Chattanooga police officers reinstated following prior reassignment
Updates to department's truthfulness policy demand full truth from officers; jobs could otherwise be terminated
CHATTANOOGA (WDEF) — Fourteen Chattanooga police officers were “temporarily reassigned” back in August after adjustments were made to the department’s truthfulness policy.
On Wednesday, the city reached a settlement agreement with those officers.
Chattanooga’s Ellis Smith said in a press release this afternoon that the previously reassigned officers “have been reinstated.”
He says the city and all involved parties endured a “complicated discussion” involving state law, employment law, and more.
But everyone is ready to move forward.
Last summer, Chattanooga Mayor Tim Kelly’s office worked alongside the city’s police department, reviewing assignments of all officers alleged to have been less than truthful on duty.
Fourteen officers were later temporarily reassigned following evaluations from an internal committee of sworn officers.
“This is, I think, pretty standard for us to remain engaged in these discussions,” City Chief of Staff Joda Thongnopnua said on August 25, 2022. “But of course, Chief Murphy is leading the way and making sure that her department is staffed with officers that have the high standards of integrity and law enforcement that is very critical.”
Five months later, the officers “have been reinstated and made whole for lost earnings” during their two-week reassignment period.
Chattanooga’s Ellis Smith says those reassignments occurred following “enhanced standards” to the police department’s truthfulness policy — an updated policy that everyone is ready to serve under.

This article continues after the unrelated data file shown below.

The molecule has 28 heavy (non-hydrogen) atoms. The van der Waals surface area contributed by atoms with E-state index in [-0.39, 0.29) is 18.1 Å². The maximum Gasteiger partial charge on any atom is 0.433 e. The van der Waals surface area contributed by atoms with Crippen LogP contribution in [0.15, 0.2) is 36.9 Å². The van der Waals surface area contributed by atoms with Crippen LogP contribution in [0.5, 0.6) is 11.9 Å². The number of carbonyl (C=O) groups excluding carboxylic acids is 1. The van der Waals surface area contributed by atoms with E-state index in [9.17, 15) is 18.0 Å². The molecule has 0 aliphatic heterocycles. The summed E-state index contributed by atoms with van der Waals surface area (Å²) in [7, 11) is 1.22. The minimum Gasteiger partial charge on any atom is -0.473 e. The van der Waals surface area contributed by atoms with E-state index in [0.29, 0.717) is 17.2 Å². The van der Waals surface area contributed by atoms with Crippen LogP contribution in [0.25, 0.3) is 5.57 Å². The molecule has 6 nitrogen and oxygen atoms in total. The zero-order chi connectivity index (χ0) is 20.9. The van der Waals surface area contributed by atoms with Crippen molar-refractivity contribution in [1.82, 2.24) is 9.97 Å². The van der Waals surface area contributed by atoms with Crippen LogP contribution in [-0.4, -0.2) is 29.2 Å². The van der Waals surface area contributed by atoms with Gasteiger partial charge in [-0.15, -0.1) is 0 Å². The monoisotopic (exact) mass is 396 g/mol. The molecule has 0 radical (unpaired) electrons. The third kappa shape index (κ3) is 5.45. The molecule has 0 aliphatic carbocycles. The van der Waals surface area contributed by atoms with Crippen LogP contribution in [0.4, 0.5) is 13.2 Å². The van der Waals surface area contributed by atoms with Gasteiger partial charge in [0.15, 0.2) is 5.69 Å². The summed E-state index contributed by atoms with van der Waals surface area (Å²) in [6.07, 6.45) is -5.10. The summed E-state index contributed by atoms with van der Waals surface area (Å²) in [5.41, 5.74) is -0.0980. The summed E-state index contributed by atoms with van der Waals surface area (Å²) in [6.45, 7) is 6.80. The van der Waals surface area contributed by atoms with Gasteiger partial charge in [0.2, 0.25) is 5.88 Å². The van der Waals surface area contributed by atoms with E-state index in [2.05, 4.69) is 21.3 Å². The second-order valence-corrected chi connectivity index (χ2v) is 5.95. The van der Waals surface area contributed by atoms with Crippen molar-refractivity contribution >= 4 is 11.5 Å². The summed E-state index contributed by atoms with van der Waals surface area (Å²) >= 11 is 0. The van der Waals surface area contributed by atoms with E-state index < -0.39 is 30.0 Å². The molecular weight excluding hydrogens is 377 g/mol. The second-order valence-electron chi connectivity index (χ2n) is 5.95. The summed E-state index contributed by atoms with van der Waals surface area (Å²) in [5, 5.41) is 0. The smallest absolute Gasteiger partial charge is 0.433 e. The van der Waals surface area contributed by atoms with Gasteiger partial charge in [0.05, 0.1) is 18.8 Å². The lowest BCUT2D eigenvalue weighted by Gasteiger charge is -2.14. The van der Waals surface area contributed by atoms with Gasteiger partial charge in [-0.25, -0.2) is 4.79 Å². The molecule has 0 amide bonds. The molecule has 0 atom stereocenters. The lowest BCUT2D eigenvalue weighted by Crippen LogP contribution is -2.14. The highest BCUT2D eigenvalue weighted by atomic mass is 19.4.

“The important thing is to put the problems of the past that were decided in the past are in the past,” Smith said. “Moving forward, we’re got higher standards for police conduct — that’s something that everybody agrees on. Everybody involved was willing to work together to come to an arrangement that protects the residents, taxpayers, our employees and gets everybody working together moving forward.”
Smith says the city supports the department’s “emphasis on higher standards for officer conduct and ethics.”
He also says that for Police Chief Celeste Murphy, the updated policy is the new standard not meant to be broken.
“What Chief Murphy has done as Chief is she’s said if it’s something other than the truth, then that’s unacceptable,” Smith said. “It’s got to be the truth and only the truth — that’s an offense that can lead to termination now.”
In Smith’s press release, he says settlement costs for all affected officers, including attorneys fees, are expected to be less than $60,000.
The release also states that Chattanooga “officers will be held to the highest standards of truthfulness and integrity” when on the job.
If not, as Smith said, they could be out of a job.